“Just a moment,” I answered to the chorus of merchants as I stepped outside to look for my guide. All but one retreated to their secret tunnel except for one, who followed me out like a hungry panther stalking its prey.

I scanned the area but didn’t see my guide. However, a black hand-carved mask hanging on the door caught my eye. It was of a jolly old man with an absurdly huge forehead and lengthy beard–sort of like an Asian Santa Claus happily suffering from cerebral encephalitis.

“How much?” I asked.

“$25, you buy?”

The price seemed reasonable but I was still feeling nervous at the thought losing my tour guide. We were now approaching 4 whole minutes apart. At 5 minutes of separation people start to forget names, at 8 minutes faces, and at 10 minutes even best friends can become frienemies. I continued to silently scan the area for him, forgetting about the seller.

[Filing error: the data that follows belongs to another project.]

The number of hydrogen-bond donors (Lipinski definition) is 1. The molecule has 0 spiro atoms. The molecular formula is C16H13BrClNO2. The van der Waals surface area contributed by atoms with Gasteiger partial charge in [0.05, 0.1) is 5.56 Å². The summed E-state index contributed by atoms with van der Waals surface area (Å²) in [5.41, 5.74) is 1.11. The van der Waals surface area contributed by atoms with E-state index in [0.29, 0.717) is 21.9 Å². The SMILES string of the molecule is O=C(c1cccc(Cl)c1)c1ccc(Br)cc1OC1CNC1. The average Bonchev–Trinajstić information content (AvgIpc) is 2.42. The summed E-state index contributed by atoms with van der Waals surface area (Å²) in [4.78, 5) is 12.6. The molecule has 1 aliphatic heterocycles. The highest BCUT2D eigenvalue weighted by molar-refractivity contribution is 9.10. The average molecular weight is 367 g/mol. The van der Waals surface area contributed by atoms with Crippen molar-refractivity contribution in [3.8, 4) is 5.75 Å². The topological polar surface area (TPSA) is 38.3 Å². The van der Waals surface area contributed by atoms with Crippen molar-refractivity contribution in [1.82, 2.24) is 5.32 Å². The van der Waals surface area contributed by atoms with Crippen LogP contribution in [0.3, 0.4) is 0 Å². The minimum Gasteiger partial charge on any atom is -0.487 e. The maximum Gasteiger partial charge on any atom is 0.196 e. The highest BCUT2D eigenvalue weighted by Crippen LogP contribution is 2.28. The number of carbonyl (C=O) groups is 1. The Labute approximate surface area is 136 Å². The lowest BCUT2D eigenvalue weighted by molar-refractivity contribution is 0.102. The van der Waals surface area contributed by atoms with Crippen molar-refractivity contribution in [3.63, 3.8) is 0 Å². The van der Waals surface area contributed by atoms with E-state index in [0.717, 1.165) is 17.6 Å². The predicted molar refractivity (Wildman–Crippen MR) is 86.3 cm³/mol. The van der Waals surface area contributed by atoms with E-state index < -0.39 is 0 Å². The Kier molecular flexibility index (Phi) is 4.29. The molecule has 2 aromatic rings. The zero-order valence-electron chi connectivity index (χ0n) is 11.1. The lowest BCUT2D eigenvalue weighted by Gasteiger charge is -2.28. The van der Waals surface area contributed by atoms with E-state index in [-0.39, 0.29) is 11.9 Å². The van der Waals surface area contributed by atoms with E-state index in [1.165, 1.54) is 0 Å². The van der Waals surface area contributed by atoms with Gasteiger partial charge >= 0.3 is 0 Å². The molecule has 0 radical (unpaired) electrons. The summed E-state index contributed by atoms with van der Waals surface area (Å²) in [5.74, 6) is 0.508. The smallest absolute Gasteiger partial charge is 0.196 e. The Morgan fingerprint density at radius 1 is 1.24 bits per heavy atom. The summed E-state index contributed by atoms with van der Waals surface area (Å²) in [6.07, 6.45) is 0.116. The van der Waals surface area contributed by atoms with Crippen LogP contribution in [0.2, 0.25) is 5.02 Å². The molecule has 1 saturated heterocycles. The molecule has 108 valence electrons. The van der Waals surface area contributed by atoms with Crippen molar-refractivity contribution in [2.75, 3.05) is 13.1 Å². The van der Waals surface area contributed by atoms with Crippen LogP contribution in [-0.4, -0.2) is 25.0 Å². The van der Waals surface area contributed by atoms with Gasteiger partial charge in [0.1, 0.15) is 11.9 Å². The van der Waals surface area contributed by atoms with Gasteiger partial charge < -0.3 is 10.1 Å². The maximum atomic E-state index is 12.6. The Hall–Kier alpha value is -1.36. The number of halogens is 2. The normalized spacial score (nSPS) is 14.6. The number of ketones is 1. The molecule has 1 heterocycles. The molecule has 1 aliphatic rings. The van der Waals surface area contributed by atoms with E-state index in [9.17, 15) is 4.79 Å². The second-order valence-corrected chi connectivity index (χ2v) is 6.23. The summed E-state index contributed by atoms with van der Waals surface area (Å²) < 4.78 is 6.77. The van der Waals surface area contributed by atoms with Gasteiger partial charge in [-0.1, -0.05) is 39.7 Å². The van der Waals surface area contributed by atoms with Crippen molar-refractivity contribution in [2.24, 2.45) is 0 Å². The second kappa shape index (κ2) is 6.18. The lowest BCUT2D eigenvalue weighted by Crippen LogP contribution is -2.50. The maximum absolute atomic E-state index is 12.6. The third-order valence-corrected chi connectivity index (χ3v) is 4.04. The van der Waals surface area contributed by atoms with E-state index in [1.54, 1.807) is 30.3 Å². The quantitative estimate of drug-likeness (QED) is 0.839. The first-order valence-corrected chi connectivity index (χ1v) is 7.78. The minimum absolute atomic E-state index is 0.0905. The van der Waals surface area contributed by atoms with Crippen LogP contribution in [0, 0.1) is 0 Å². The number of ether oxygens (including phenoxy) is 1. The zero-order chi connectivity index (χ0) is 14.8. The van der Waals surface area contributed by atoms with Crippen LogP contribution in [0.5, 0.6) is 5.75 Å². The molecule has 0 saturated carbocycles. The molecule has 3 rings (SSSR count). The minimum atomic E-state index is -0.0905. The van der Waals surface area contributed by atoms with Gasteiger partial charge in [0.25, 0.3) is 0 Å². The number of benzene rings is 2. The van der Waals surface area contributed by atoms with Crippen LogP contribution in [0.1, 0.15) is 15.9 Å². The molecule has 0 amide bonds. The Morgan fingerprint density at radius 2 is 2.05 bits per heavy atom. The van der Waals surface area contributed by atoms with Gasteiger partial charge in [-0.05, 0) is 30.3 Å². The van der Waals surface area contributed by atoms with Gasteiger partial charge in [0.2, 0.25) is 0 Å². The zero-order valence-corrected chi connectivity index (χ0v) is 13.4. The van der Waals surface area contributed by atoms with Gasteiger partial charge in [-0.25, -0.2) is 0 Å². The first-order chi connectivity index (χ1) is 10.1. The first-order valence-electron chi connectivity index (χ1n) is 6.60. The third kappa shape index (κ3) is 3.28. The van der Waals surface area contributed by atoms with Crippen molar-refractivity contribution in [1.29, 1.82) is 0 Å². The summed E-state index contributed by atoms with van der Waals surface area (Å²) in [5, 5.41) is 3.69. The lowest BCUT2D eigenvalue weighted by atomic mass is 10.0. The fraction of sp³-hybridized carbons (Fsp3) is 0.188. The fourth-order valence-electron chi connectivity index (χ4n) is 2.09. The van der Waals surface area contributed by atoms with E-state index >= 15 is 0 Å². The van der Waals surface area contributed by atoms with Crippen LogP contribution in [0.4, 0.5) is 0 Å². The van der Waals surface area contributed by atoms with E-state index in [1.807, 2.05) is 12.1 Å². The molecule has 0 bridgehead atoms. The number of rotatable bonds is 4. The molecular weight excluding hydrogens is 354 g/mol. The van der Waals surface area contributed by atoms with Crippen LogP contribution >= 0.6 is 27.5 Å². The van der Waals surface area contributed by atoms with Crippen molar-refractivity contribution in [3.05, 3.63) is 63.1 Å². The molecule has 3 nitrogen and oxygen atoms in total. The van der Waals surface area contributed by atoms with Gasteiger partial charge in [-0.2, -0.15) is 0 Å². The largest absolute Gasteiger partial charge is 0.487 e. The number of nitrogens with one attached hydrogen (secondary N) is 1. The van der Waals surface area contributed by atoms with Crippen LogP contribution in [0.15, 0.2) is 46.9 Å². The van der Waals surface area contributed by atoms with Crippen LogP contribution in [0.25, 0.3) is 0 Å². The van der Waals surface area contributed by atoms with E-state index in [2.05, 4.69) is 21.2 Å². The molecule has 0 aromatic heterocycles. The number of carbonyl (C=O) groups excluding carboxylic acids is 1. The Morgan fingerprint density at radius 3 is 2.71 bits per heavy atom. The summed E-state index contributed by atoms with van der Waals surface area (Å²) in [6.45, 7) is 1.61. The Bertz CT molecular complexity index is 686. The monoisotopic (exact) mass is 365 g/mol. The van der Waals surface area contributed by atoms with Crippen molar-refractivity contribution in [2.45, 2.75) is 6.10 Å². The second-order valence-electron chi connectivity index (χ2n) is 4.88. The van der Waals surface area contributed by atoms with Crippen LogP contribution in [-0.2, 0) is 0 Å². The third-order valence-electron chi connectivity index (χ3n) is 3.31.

“Ok $20, you buy?” she continued hoping to get my attention again. But before I had a chance to reply she lowered the price again. “Ok $18, you buy?” she said with a distinctly lower and more direct tone. The price of the mask was dropping faster than the value of U.S. homes.

“Ok you good. Break my arm. $15, you buy?” By now she was glaring and her posture signaled to me that she was done playing games.

Believing the price of the mask had hit rock bottom (and given the historically low interest rates on wooden masks and additional tax credit), I agreed.

By the time it took me to blink twice the seller dropped the price by 40%. “Finally,” I thought, “my very own mask.” Quick, someone poke me. Tee-hee.

And for a limited time only you too can own a piece of the Dream for five easy payments of just $2.99. *Purchase of wooden mask subject to credit approval rating. Buyers with a credit score below 700 may not qualify. Call for details.

Continued in Part 3: The Accidental Taxi Ride